Why haven’t I been blogging? Loss and grief are common problems, and I have been experiencing loss and grief. My lady has Alzheimer’s Disease. For the time being, if I can help her then I have more than enough to do.
Do I have any desire to blog about my wife’s problems or my sorrows? Should I? Alzheimer’s is common enough, but we generally put the people who have it in institutions and hide them away. Perhaps that is unavoidable. Home health care is an expensive proposition. Also, we have just begun to understand that diseases of mind are little different from other diseases. That is, instead of laughing at the mentally ill, we should be more empathetic, realizing we could very easily experience a similar illness. So, I suppose I could share my burden and help some people by sharing my experiences. However, that is not what this blog is about, and I am not ready for it.
So, what is this post about? Well, it is not the adaption of Daniel 9 I expected to write in Part 2 of this series. It is a reply to the folks who commented upon my last post, directorfsm, Michael Wilson, River Dixon, insanitybytes22, scatterwisdom, Doug, and Silence of Mind. Thank you for your prayers and your observations.
The last comment, from Silence of Mind, is the one that best states the question this quote addresses..
We know not ought how we should pray. ~Saint Paul
That’s why God gave us the Bible. Here is more from Saint Paul from 2 Timothy 3-16:
“16 Everything in the scripture has been divinely inspired, and has its uses; to instruct us, to expose our errors, to correct our faults, to educate us in holy living;”
Recently, I asked the members of a men’s club I belong to, “What is the protocol for dealing with grief?”
The answer was crickets.HTTPS://CITIZENTOM.WORDPRESS.COM/2022/02/16/A-PATTERN-OF-PRAYER-PART-1/#COMMENT-102390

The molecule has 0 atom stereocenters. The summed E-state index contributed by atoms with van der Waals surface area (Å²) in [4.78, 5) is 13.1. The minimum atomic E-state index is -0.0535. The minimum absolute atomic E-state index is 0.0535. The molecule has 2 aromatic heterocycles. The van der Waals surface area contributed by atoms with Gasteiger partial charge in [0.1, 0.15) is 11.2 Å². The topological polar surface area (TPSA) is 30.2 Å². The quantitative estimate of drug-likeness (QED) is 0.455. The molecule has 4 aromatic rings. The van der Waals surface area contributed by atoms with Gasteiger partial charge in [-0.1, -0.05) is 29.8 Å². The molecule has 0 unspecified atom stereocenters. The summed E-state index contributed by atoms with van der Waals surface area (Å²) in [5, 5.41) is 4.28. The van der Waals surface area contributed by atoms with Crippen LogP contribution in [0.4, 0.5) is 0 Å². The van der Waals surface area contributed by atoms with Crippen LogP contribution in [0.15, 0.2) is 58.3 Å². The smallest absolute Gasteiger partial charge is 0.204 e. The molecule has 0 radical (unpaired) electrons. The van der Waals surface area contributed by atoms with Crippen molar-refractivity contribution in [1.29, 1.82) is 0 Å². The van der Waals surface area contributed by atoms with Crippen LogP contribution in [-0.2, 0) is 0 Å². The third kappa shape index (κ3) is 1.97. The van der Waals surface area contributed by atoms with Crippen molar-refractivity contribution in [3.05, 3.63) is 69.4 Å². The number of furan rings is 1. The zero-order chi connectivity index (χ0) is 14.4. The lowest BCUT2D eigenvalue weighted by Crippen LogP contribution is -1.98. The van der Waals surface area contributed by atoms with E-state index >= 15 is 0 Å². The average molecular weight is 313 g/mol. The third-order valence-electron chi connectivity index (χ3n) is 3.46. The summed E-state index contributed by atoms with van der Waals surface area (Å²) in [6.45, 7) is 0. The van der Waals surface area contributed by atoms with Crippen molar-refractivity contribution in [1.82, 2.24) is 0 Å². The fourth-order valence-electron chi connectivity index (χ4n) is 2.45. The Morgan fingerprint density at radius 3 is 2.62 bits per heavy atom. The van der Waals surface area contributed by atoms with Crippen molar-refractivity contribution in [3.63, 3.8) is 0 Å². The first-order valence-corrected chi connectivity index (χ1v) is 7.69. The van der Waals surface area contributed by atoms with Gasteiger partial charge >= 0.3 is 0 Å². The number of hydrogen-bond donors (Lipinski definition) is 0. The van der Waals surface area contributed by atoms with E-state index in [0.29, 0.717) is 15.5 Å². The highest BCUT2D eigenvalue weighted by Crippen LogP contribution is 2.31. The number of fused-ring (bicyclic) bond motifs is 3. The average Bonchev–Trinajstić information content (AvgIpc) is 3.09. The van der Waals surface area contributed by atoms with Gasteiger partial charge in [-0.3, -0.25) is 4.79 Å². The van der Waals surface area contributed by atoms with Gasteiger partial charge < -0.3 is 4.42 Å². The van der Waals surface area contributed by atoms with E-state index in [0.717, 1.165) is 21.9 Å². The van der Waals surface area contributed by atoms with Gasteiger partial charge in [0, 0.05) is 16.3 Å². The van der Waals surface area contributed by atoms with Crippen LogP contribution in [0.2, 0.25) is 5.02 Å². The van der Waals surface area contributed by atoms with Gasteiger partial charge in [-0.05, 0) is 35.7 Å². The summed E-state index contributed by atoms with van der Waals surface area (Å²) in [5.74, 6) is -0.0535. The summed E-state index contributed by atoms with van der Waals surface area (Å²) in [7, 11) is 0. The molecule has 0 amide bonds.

What is the protocol for dealing with grief? The Bible most certainly touches upon the subject of grief. Consider how Isaiah 53 and Psalm 22 describe the suffering the Messiah would experience. Consider how the four Gospels, Matthew, Mark, Luke, and John, describe the suffering Jesus did experience. Consider that many of the Psalms are laments.
Lament is a major theme in the Bible and particularly in the book of Psalms. To lament is to express deep sorrow, grief, or regret. The psalms of lament are beautiful poems or hymns expressing human struggles. The psalms of lament comprise the largest category of psalms, making up about one third of the entire book of Psalms. These psalms are prayers that lay out a troubling situation to the Lord and make a request for His help.(WHAT ARE THE PSALMS OF LAMENT? (WWW.GOTQUESTIONS.ORG))
What is the protocol for dealing with grief — with loss? Prayer. The psalms are songs. The psalms are also prayers. When we pray out of loss and grief, we seek the will of God.
- What is our Lord’s purpose?
- What does our Lord want us to do?
- What lesson should we learn?
- We remember our Lord’s gifts and thank Him.
- We request that our Lord end our suffering and pain for the sake of His glory because we are His people.
- And so forth.
Consider what the Bible says about suffering in the Book of Hebrews.
It is a frightening thought. God disciplines us. God is sovereign. He allows every awful thing that happens to us to happen, and those awful things are part of His plan for our lives. Yet it is also a consoling thought. Our suffering is not pointless. It has a purpose. Even the suffering of my lady and my sorrow and my grief has a purpose. In some way I do not yet entirely understand, God allows us to suffer to achieve a greater purpose that is for our benefit. And so we pray for wisdom and understanding that we might in time find joy even in our suffering.
As the Apostle Paul said.
Does prayer end our suffering? No, but it can bring peace and consolation.